Enhancing adult nerve regeneration through the knockdown of retinoblastoma protein
KJ Christie, etc
Nature Communications, 2014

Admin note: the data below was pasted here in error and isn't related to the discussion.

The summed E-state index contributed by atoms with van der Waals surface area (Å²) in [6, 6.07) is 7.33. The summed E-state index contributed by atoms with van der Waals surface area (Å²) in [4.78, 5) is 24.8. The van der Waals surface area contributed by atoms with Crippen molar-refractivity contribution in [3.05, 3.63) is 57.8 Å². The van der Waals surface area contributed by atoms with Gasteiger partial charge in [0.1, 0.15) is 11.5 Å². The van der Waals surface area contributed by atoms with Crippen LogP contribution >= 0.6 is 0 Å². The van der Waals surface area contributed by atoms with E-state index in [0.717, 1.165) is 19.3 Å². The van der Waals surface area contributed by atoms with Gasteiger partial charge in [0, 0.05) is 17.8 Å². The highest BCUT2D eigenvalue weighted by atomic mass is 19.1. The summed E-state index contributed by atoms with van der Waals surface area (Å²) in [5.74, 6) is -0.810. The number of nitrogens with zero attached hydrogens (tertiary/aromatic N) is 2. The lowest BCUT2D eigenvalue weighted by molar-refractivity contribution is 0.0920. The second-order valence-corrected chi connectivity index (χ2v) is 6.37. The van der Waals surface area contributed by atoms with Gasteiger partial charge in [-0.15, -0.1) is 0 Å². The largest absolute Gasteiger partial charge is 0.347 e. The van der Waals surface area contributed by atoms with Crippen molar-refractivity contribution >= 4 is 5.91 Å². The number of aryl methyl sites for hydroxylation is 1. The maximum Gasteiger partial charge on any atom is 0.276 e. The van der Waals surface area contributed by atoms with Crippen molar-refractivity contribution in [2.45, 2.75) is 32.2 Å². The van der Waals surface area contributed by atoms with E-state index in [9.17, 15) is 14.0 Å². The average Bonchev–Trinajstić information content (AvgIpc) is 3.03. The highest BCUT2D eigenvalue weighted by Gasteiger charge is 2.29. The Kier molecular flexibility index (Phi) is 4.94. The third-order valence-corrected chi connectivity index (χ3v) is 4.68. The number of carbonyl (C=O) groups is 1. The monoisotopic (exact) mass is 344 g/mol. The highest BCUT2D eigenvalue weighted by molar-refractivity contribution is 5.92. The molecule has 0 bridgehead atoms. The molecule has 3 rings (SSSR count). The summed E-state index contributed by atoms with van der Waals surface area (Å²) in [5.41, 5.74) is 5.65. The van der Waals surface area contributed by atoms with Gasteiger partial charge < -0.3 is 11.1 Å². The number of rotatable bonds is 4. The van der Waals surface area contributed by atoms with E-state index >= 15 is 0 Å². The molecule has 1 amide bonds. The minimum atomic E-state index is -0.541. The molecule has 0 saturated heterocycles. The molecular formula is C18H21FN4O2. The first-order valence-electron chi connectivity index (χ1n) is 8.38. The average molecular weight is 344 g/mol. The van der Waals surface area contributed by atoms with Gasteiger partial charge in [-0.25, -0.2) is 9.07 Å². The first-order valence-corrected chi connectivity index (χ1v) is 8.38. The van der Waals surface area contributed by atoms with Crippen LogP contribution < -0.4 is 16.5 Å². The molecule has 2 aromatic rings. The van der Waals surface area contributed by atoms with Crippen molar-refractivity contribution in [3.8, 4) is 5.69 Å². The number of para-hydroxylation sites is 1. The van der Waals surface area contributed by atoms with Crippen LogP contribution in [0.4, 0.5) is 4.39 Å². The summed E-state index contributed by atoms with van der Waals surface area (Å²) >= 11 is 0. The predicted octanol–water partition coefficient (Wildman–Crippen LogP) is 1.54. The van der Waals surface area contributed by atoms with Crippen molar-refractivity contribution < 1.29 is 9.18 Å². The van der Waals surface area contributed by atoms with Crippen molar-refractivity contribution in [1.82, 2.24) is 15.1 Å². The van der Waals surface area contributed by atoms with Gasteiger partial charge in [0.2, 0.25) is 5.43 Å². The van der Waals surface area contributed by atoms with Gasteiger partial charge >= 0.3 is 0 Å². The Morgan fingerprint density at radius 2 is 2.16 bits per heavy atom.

Tumour suppressor pathways may offer novel targets capable of altering the plasticity of post-mitotic adult neurons. Here we describe a role for the retinoblastoma (Rb) protein, widely expressed in adult sensory neurons and their axons, during regeneration. In adult sensory neurons, Rb short interfering RNA (siRNA) knockdown or Rb1 deletion in vitro enhances neurite outgrowth and branching. Plasticity is achieved in part through upregulation of neuronal PPAR¿; its antagonism inhibits Rb siRNA plasticity, whereas a PPAR¿ agonist increases growth. In an in vivo regenerative paradigm following complete peripheral nerve trunk transection, direct delivery of Rb siRNA prompts increased outgrowth of axons from proximal stumps and entrains Schwann cells to accompany them for greater distances. Similarly, Rb siRNA delivery following a nerve crush improves behavioural indices of motor and sensory recovery in mice. The overall findings indicate that inhibition of tumour suppressor molecules has a role to play in promoting adult neuron regeneration.